History May Deem His Arm a Work of Art
The first thing to be established some day wherever baseball fans gather to talk over the good old days is that there really was a Nolan Ryan.
That he wasn’t a character in a Robert Redford movie, he wasn’t a guy who sold his soul to the devil in a Broadway play, or something out of the pages of a Burt L. Standish book, even though he was as improbable as any of them. “Sometimes,” an ex-manager, Bill Rigney, once said, “I think Nolan Ryan is a figment of his own imagination.”
First of all, there was The Arm. It’s a baseball legend. Baseball had never seen anything like it before, at least since Walter Johnson.
It delivered a fastball to a catcher so fast on some nights that it wasn’t even audible, never mind visible. “Hitting Nolan Ryan’s fastball is like eating coffee with a fork,” Reggie Jackson once observed.
No one taught him how to throw it. He showed up at a ballpark with it one day and struck out the side.
You couldn’t hit Nolan Ryan’s fastball. The nice thing about it was, you didn’t have to. Nolan would walk the side, too.
“Nolan could throw the ball through a brick wall,” the late Gil Hodges once opined. “Provided he could hit the wall.”
Almost the first game in which he ever pitched, in the Carolina League, he struck out 21. And lost the game. “When Nolan lets go of a ball, it’s like dropping a note in a bottle overboard. No telling where it will end up,” his pitching coach once said.
Baseball has never known what to do with a work of art. Baseball would paint glasses on the Mona Lisa, wallpaper the Sistine Chapel.
When Nolan Ryan first showed up in the big leagues with one of the most devastating pitches the game had ever seen, the coaches gathered in grave conclave.
“His mechanics are all wrong,” they assured themselves. “How about if we drop his arm down more?”
“Maybe if we get him to pitch off his front foot more.” It was like six clerks rewriting Hemingway.
Ryan himself almost bought the poor self-image that was thrust on him. Twice, he almost quit the grand old game--once when he was in New York used mainly in relief and once when he reported to the Angels and the game went on strike.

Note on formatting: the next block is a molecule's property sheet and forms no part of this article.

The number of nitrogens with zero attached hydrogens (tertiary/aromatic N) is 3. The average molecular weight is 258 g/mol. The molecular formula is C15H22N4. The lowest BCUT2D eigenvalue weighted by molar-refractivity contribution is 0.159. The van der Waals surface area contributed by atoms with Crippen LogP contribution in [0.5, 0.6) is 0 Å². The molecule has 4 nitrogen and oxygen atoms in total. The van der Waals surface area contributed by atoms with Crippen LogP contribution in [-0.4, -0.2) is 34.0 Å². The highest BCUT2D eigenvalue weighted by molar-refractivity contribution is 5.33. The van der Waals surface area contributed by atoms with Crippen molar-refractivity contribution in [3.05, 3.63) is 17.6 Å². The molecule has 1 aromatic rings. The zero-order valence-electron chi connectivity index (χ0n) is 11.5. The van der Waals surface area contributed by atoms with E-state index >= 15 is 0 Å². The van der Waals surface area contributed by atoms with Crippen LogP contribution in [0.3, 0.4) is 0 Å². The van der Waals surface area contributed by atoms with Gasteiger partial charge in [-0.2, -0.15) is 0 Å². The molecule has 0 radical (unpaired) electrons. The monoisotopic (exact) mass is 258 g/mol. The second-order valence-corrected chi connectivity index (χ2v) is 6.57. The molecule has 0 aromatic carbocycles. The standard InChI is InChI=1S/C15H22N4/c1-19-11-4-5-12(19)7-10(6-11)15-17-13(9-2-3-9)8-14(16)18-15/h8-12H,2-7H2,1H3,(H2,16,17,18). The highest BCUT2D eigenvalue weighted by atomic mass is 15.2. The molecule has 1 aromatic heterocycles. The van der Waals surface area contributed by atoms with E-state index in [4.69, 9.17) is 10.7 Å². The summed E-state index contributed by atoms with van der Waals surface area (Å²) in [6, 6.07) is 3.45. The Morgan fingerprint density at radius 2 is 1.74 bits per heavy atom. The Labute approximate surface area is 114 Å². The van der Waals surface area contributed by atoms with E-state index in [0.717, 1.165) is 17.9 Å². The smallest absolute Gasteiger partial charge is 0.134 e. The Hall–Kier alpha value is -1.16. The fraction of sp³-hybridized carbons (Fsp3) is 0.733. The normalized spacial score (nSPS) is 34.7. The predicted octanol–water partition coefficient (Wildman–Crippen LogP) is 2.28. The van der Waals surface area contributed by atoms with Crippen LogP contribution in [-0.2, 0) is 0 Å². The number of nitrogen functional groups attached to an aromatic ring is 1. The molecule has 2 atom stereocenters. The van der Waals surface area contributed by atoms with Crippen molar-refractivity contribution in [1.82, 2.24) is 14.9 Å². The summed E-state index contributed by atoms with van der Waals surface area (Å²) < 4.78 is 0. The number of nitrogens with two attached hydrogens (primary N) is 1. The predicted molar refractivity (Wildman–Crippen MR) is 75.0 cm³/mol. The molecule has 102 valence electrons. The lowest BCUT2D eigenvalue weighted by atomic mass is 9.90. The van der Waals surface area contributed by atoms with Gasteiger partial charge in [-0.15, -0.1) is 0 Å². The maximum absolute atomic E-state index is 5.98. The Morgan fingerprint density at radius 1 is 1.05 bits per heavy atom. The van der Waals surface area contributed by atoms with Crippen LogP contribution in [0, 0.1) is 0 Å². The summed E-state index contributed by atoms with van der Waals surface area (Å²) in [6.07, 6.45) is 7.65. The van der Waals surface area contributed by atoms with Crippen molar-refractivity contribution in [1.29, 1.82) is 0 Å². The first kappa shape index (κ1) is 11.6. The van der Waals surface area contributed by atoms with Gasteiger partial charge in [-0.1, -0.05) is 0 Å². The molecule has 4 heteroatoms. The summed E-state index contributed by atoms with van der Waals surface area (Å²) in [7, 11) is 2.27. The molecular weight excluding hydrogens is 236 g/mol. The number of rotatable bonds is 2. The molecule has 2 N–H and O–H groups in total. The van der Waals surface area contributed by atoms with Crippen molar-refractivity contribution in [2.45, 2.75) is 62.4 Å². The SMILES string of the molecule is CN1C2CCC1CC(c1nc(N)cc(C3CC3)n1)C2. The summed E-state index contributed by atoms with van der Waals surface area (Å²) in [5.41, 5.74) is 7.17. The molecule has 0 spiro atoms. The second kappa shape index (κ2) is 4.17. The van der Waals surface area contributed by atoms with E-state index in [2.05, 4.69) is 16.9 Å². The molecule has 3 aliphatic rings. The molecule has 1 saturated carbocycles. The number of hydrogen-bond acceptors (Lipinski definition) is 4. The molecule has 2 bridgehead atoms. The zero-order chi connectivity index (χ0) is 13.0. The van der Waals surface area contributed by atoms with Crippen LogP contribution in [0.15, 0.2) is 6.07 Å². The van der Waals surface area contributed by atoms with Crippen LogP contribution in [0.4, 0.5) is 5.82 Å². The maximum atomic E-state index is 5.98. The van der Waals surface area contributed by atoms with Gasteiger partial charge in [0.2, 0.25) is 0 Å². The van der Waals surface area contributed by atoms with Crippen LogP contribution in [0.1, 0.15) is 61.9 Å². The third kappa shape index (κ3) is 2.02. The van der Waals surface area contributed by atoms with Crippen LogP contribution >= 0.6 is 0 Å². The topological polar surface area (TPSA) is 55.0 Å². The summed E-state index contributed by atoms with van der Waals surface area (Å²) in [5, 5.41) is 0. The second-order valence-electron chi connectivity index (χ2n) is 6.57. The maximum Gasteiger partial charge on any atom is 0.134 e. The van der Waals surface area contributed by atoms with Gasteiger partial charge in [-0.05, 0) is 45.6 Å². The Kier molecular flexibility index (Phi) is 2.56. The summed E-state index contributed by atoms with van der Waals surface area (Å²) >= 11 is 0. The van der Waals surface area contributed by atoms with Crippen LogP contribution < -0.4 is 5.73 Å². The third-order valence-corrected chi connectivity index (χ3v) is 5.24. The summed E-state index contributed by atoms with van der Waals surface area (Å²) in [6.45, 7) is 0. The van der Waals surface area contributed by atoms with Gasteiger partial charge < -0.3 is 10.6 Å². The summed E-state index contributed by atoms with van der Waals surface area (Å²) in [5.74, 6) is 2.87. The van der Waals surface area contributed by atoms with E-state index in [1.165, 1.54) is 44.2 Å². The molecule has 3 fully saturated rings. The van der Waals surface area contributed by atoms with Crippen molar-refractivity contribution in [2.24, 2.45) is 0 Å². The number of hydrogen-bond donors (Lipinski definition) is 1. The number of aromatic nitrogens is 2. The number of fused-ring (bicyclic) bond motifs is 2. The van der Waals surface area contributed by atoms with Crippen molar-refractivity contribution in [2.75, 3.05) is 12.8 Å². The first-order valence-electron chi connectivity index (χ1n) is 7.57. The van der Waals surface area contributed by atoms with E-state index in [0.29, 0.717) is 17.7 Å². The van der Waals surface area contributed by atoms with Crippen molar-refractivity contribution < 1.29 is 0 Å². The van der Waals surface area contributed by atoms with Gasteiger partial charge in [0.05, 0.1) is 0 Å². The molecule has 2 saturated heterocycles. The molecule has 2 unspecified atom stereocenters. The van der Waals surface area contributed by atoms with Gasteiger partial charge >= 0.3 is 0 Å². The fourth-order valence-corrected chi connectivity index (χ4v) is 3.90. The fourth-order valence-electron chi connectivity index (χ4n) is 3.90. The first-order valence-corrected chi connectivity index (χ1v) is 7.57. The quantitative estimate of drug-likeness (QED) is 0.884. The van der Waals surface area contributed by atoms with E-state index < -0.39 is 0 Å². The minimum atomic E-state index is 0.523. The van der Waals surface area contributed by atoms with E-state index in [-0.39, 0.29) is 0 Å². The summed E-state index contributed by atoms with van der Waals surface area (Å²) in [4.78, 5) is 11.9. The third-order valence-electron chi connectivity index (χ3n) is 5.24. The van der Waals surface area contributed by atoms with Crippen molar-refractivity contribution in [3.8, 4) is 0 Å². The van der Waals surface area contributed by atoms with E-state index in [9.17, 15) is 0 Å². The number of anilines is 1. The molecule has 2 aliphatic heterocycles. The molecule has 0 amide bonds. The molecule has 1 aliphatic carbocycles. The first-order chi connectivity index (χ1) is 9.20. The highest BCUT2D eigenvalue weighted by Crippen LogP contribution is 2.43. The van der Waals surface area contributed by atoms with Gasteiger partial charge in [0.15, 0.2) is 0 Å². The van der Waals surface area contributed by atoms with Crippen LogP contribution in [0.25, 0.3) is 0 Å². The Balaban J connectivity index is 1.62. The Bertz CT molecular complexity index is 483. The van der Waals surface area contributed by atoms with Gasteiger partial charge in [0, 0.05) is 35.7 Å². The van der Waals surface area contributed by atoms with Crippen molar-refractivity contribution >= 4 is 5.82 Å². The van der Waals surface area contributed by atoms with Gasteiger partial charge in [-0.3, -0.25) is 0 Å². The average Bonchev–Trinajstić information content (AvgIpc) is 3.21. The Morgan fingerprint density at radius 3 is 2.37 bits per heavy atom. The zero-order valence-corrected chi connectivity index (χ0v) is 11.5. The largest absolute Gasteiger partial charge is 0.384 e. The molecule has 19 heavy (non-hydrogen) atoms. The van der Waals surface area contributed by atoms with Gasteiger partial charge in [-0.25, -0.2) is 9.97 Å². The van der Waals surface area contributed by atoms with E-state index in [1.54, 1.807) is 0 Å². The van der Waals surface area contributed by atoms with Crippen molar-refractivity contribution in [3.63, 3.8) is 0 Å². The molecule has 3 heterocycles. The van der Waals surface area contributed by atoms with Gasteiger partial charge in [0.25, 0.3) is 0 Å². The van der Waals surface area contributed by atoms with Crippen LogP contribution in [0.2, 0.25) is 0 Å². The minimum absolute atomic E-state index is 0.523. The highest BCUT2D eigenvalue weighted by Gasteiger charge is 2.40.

He was the only guy in the history of the game where they were still talking about his “potential” after he had thrown several no-hit games, won a couple of hundred others and was breaking all-time strikeout records, to say nothing of hitters’ bats.
His composite stats read as if it’s two guys. Jekyll Ryan won 239 games. Hyde Ryan lost 211. He struck out more than anyone who ever lived, 3,981. But he walked more than anyone who ever lived, 2,128.
He struck out more men in a season (383 in 1973) than any pitcher in the game. But only Bob Feller (208) ever walked more men than Ryan did in a season (204).
He’s the best pitcher who’s never won the Cy Young Award, which he didn’t even win the year he pitched two no-hitters, won 21 games and broke the all-time single-season record for strikeouts.
He got in only 2 innings of a World Series because the New York Mets thought he was a relief pitcher in those days.
They later concluded he wasn’t even that, because when they traded him for infielder Jim Fregosi, they threw a minor league pitcher (Don Rose), an outfielder (Lee Stanton) and a catcher named Francisco Estrada in the deal.
It’s the only recorded instance of a franchise sweetening the pot for a team to take a sure Hall of Famer off its hands.
When the Angels let Ryan go uncontested in the free-agent draft in 1979, the general manager sniffed, “All we have to do is sign up two eight-game .500 pitchers.” (Ryan was 16-14 that season.)
Recording these quasi-insults, baffled historians may some day be moved to ask, “Did you play in a mask or under an assumed name?”
I mean, how else could a Nolan Ryan be a throw-in on a Francisco Estrada and Don Rose deal or how else could a front office watch a four-no-hit pitcher walk off with a shrug?
Part of the problem was Nolan Ryan. He didn’t play the part. Ryan was the least superstar-acting of any superstar you ever met.
When other hotshots bought Mercedes or gold chains, Ryan bought cows. When they went to discos, he married his childhood sweetheart. When they went on talk shows, he went home on the range.
Ryan didn’t swagger, tease, form cliques, second-guess or refuse to sign autographs. He showed up in a locker room like a guy who had come to fix the plumbing. No one sent limos. Nolie made the team bus.
When winter came, Ryan was not on a dais, he was on a horse. His idea of an audience was a herd of cattle.
His feats will grow in legend when he leaves. Not that 5 no-hitters, 9 one-hitters, 18 two-hitters and 26 three-hitters need much embellishment. Neither do 54 shutouts. Ryan makes Lardner’s “Elmer the Great” look like a documentary.
Nolan the Great sat in a dugout the other day and reflected on a career that has gone on not only longer than the Mets’ coaches had thought possible but also longer than he had dreamed possible.
Why, he was asked, had it gone on so long? Was winter on a ranch in Texas instead of a golf course in Florida the answer? Was it better to be mending a fence than returning a serve?
Ryan was not sure. “All my life, I had this talent,” he said. “I could throw a baseball hard. But people made me think something was missing--that I should have come up in some organization that would have channeled it. Now, I’m not so sure. I’ve lasted. I’m not a numbers man, so wins, strikeouts, shutouts don’t mean that much to me.
“But I’d like to make 20 years. That’s 1987. My contract runs out then. I must have done something right. How many power pitchers do you know that last 20 years? How many guys you know have had the career I’ve had?”
The answer, of course, is hardly any. Come to think of it, it’d make a great movie for somebody. They could call it, “The Natural.”